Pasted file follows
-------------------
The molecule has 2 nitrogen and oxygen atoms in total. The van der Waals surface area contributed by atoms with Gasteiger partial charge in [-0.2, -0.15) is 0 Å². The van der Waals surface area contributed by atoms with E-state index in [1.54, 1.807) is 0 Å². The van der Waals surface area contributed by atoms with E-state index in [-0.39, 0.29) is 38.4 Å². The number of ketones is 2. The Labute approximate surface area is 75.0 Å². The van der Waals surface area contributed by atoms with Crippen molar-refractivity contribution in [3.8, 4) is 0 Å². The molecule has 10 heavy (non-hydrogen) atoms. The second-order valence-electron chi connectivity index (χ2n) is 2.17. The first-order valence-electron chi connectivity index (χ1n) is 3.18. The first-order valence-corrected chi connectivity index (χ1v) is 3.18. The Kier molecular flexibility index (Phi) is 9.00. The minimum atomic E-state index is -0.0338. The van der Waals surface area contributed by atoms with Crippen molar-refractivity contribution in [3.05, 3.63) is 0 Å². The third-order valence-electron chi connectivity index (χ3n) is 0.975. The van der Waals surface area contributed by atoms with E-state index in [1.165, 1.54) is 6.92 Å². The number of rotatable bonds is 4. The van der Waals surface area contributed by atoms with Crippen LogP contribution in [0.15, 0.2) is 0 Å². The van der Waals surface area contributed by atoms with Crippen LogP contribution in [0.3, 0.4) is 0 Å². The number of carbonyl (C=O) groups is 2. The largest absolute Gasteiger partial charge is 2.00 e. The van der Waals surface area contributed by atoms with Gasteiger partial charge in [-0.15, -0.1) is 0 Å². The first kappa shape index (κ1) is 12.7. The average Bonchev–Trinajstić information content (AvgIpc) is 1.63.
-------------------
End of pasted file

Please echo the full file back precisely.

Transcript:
The molecule has 2 nitrogen and oxygen atoms in total. The van der Waals surface area contributed by atoms with Gasteiger partial charge in [-0.2, -0.15) is 0 Å². The van der Waals surface area contributed by atoms with E-state index in [1.54, 1.807) is 0 Å². The van der Waals surface area contributed by atoms with E-state index in [-0.39, 0.29) is 38.4 Å². The number of ketones is 2. The Labute approximate surface area is 75.0 Å². The van der Waals surface area contributed by atoms with Crippen molar-refractivity contribution in [3.8, 4) is 0 Å². The molecule has 10 heavy (non-hydrogen) atoms. The second-order valence-electron chi connectivity index (χ2n) is 2.17. The first-order valence-electron chi connectivity index (χ1n) is 3.18. The first-order valence-corrected chi connectivity index (χ1v) is 3.18. The Kier molecular flexibility index (Phi) is 9.00. The minimum atomic E-state index is -0.0338. The van der Waals surface area contributed by atoms with Crippen molar-refractivity contribution in [3.05, 3.63) is 0 Å². The third-order valence-electron chi connectivity index (χ3n) is 0.975. The van der Waals surface area contributed by atoms with E-state index in [1.165, 1.54) is 6.92 Å². The number of rotatable bonds is 4. The van der Waals surface area contributed by atoms with Crippen LogP contribution in [0.15, 0.2) is 0 Å². The van der Waals surface area contributed by atoms with Crippen LogP contribution in [0.3, 0.4) is 0 Å². The number of carbonyl (C=O) groups is 2. The largest absolute Gasteiger partial charge is 2.00 e. The van der Waals surface area contributed by atoms with Gasteiger partial charge in [-0.15, -0.1) is 0 Å². The first kappa shape index (κ1) is 12.7. The average Bonchev–Trinajstić information content (AvgIpc) is 1.63.